Greece and Turkey will meet tomorrow for the 60th time to map out the differences between them. That list of disagreements is long: from the borders drawn in the last century to the status of Cyprus. They will not resolve the issue, but may be come to some solutions.
The biggest point of pain between the two countries, ‘if we do not go back more than a century’, is border disputes and what follows from them. After the First World War, borders were drawn between Greece and Turkey, at the time they were satisfied with that, in recent years the Turks are no longer happy. Erdogan in particular dreams of other boundaries.
In line with these border disputes, Turkish claims to islands in the Aegean Sea are gaining weight since oil and gas were found under the seabed ten years ago. Another, no less serious, conflict has been going on since 1974 when the Turks invaded the island of Cyprus in response to the ambition of the Greek colonels regime to pull the island under Greek control. Since then, Cyprus has been a shared island between (European) Cyprus and Turkish Republic of Northern Cyprus, which isn’t recognized by anyone except Turkey.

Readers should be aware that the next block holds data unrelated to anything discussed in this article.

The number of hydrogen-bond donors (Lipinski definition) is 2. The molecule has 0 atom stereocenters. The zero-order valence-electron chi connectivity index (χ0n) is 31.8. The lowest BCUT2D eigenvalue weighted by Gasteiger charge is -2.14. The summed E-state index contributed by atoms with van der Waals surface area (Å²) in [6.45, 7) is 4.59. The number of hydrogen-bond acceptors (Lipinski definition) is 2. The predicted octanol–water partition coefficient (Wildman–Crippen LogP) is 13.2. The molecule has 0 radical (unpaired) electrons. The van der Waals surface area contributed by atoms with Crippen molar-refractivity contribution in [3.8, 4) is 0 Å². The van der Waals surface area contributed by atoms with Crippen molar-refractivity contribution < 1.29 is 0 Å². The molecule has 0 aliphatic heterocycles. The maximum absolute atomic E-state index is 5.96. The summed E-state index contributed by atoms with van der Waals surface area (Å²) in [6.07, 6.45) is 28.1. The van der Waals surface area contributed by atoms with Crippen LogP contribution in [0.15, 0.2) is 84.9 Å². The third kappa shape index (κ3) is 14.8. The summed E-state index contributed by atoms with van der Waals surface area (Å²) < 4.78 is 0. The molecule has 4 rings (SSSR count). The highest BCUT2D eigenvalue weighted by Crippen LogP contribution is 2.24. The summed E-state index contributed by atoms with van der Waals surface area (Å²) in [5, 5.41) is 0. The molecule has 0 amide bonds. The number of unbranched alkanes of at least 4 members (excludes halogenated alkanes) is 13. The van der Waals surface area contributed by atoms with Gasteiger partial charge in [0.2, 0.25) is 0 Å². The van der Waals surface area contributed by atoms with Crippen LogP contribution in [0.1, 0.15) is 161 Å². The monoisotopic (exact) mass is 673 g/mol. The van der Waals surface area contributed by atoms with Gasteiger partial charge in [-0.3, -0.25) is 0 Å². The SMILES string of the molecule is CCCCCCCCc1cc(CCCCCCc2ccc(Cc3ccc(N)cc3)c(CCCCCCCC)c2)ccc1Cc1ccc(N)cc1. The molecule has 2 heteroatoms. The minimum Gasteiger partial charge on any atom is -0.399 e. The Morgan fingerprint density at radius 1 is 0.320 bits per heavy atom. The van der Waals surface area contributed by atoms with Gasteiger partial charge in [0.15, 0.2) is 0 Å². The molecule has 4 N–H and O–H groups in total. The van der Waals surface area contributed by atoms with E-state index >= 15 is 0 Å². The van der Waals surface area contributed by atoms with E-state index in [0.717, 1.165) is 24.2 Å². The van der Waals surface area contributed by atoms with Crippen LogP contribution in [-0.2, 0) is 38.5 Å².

A good sign is that both countries are at least sitting at one table for consultation. Unnoticed by the international press, but widely reported in both countries, there have been some incidents in the Aegean in recent weeks in which a Greek research vessel, which wanted to explore a route for a future oil and gas pipeline, has been driven out twice by the Turkish navy. First near Crete, then off the Cypriot coast.